United States v. Parrel, 051514 FED9, 13-10310
|Party Name:||UNITED STATES OF AMERICA, Plaintiff - Appellee, v. DALE G. PARREL, Defendant-Appellant.|
|Judge Panel:||Before: RIPPLE, SILVERMAN, and GOULD, Circuit Judges.|
|Case Date:||May 15, 2014|
|Court:||United States Courts of Appeals, Court of Appeals for the Ninth Circuit|
NOT FOR PUBLICATION
Submitted May 13, 2014 [**] San Francisco, California
Appeal from the United States District Court for the Eastern District of California Kimberly J. Mueller, District Judge, Presiding D.C. No. 2:12-cr-00244-KJM-1
Defendant-Appellant Dale G. Parrel appeals his conviction and sentence under 38 C.F.R. § 1.218(a)(3) for the improper disposal of rubbish on property controlled by the Department of Veterans Affairs ("VA"). On appeal, Parrel challenges the constitutionality of the regulation as applied to him, arguing that it is void for vagueness. We review such challenges de novo. See United States v. Chhun, 744 F.3d 1110, 1116 (9th Cir. 2014); United States v. Albers, 226 F.3d 989, 993 (9th Cir. 2000). We have jurisdiction under 28 U.S.C. § 1291, and we affirm.
The regulation—which prohibits the "improper disposal of rubbish on property, " 38 C.F.R. § 1.218(a)(3)—uses language sufficiently clear to alert a person of "ordinary" intelligence that "improper disposal . . . is prohibited" and that discarding a cigarette butt on the ground, rather than in a trash can or ashtray, constitutes "improper disposal." See Kolender v. Lawson, 461 U.S. 352, 357 (1983). Because the regulation's language is clear, Parrel's argument that his conduct is excused by his reliance on environmental cues—including the presence of cigarette butts on the ground nearby—is unavailing. Further, Parrel had actual notice that his conduct was prohibited: Copies of the regulation were posted at every entrance to the hospital. And the citing officer explicitly told Parrel, upon seeing him flick his first cigarette butt to the ground, to use a trash receptacle in the future. Parrel disregarded that advice and adopted a confrontational style that provoked the officer to cite him.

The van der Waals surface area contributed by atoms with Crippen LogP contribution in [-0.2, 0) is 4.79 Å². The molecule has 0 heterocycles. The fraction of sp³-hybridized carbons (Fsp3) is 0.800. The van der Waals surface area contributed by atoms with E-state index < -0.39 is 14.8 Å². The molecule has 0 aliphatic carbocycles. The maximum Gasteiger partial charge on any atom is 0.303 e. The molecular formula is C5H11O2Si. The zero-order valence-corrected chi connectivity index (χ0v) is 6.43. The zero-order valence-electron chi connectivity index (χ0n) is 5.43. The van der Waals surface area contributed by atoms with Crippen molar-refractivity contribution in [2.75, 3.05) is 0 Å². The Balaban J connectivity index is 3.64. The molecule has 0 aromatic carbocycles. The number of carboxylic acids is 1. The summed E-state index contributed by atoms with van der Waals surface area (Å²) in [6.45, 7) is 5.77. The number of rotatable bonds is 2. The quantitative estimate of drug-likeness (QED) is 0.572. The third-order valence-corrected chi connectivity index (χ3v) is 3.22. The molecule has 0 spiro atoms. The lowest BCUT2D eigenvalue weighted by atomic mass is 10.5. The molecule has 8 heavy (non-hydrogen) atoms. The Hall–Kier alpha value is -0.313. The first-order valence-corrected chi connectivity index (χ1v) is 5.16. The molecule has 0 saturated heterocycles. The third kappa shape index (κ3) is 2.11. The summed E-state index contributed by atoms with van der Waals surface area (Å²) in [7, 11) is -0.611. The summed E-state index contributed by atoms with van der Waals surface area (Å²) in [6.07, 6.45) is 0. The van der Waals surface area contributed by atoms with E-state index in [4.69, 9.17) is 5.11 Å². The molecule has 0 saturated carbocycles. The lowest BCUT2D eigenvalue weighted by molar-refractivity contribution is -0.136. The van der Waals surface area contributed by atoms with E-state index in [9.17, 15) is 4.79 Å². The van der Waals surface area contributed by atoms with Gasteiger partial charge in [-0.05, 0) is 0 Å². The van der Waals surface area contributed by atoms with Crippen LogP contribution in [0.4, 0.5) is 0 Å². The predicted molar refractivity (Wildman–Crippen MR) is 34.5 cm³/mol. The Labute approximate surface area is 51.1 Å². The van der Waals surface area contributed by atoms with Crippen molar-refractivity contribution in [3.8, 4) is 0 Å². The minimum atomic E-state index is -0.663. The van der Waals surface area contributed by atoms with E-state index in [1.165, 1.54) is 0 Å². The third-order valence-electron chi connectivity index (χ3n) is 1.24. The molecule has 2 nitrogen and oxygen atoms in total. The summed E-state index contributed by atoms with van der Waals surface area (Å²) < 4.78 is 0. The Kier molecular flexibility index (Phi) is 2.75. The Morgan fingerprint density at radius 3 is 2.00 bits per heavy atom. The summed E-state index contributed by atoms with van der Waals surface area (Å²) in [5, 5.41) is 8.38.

Also, the regulation does not arm police with "unfettered discretion" to arrest people for "no more than vindicating affronts to police authority, " as Parrel argues. See Papachristou v. City of Jacksonville, 405 U.S. 156, 166-68 (1972). Rather, it permits citations only for those who (1) improperly dispose (2) of rubbish (3) on VA property. See 38 C.F.R....
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